ferent issues. Our creditors must be more interested 
in this matter than ourselves, because otherwise ulti- 
mately it will be impossible to avoid further issues 
of obligations against branches assigned for other 
services. Since we are unable to cover the millions 
of the enormous deficit against the Treasury, we must 
endeavor to maintain the value of our bonds by as- 
suring the punctual payment of current interest until 
such time as the financial situation shall improve. It 
is also requisite that the principal bases should be 
fixed by law, upon which, without awaiting subse- 
quent authorization from Congress, final arrangements 
can be effected in Europe for the acknowledgment and 
payment by the canal company and the railroad com- 
pany of the credits we hold against them for indem- 
nity due as under the contracts for the concessions. 
It would not be wise that such law should place a 
limit on our rights, thus prejudicing our suits ; but 
you must give "a vote of confidence to the Executive, 
which will come to . no arrangement which has not 
been carefully and thoroughly studied by the Cabinet 
and its officers. The agent intrusted with the ad 
referendum agreement has already been instructed to 
dispose of the funds as follows : $1,000,000 to be given 
to the National Bank, to enable it to effect discounts at 
5 per cent. ; $500,000 to be devoted to the payment of 
overdue interest on foreign bonds under an agreement 
which shall insure the acceptance of such payment at 
the rate of 3 per cent., commencing in the first place 
at 1 per cent. ; $500,000 for the purchase of articles 
required for the schools, clothing and armament for 
the army, and for various objects of art to be placed 
in the Capitol, and the balance to be devoted to the 
construction or a railroad from Bogota to the Magda- 
lena. 

The amount of duties collected by the Fed- 
eral custom-houses during the fiscal year 1882- 



'83 was $4,350,478, being $45,512 in excess of 
what the revenue from this source had been 
the preceding year. 

The public indebtedness of the confederacy 
stood on Aug. 31, 1882, as follows: 

A. Foreign debt (consolidated) | 4Q K 7ft r ftn 

B. Horn! debt (loan of 1878).. f $9,570,500 

Consolidated debt 5,588,801 

Floating debt 425,388 

" "8 per cent 1,813,250 

" " not bearing interest ... 580,710 

Antioquia and Girardot railroads 578,500 

Treasury bonds 26,368 

Bonds for which the state's salt-works and cus- 
toms receipts are pledges 1,165,049 

Other outstanding bonds 1,668,011 

Indemnity to foreigners 253,450 

Purchase-money for Barranquilla railroad 420,000 

Total $21,589,527 

Banks* The Bank of Bogota, in ten years, 
has paid a little over 100 per cent, in divi-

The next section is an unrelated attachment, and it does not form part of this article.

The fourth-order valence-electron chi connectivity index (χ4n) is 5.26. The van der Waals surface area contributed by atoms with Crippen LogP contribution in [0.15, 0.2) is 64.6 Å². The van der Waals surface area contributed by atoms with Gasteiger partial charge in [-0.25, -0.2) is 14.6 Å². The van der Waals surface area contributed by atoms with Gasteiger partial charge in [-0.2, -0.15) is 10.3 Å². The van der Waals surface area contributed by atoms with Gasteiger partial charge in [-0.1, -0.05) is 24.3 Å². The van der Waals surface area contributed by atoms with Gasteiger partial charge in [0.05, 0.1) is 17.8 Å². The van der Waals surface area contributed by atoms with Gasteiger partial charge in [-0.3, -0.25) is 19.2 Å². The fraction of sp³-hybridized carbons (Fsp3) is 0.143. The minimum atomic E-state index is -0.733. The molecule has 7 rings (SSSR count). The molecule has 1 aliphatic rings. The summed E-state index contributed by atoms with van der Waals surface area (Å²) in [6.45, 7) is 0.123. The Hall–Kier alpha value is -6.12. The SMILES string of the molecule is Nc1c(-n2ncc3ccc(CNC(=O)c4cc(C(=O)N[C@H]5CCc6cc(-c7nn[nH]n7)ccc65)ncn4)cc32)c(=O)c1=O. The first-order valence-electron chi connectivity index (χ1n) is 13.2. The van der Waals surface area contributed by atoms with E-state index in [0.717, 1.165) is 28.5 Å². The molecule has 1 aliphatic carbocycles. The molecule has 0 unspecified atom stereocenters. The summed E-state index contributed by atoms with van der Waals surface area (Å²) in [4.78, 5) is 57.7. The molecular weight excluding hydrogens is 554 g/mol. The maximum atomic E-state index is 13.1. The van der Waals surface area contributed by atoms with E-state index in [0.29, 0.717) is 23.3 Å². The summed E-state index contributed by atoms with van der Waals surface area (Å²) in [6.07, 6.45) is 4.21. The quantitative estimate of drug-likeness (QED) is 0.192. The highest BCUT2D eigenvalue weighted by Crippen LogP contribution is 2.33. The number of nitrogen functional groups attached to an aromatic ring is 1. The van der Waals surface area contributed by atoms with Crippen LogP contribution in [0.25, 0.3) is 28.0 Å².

dends. The Bank of Colombia, in five years, 
has paid 83 per cent. The Banco Popular, in 
three years, has paid over 55 per cent. The 
national Government has no supervision over 
any of the banks except the National Bank, 
which is nothing more than an institution es- 
tablished for the purpose of discounting the 
Government's own obligations. As an exam- 
ple, the Government fails to pay the pensions 
for five or six months; those who should re- 
ceive them are suffering from want, and the 
National Bank steps in and offers to discount 
them. In this way the Government makes a 
large profit. Nearly if not all the stock of 
the National Bank is owned by the Govern- 
ment. All the other banks derive their powers 
from State governments, and are never taxed, 
except in case of a revolution, when they are 
all liable to be visited by the various chiefs. 
The only security for the- circulation of the 
banks is' the individual liability of the stock- 
holders. There are four banks doing business 
in Barranquilla. Three of them have a com- 
bined capital of $',000,000, the other being a 
branch of the National Bank of Bogota. The 
private banks are organized under the laws of 
the State of Bolivar, which are much the same 
as were those of the State of New York twenty- 
five years ago. The majority of the capital 
of the American Bank belongs to citizens of 
the United State. , being divided as follows: 
American citizens, $295,000 ; British subjects, 
$260,000 ; Colombians, $10,000. The rates of 
discount are : 90 days, 8 per cent. ; 180 days, 
9 per cent. ; rates of interest, 3 per cent, and 
4 per cent, for 180 and 90 days; rates of ex- 
change on New York, 27 per cent, and 28 per 
cent, for sight drafts, and 25 and 26 per cent, 
for 60 and 90 days' drafts ; on London, 24 per ' 
cent, and 25 per cent. Toward the close of 
1883 another bank with a large capital was to 
be established at Barranquilla. 

Contested Limits. There being a long-pending 
dispute about the precise frontier line between 
Colombia and Venezuela, the Governments 
have submitted the difference to the arbitration 
of Don Alfonso XII, King of Spain, who has 
accepted the office, and by virtue of a decree is-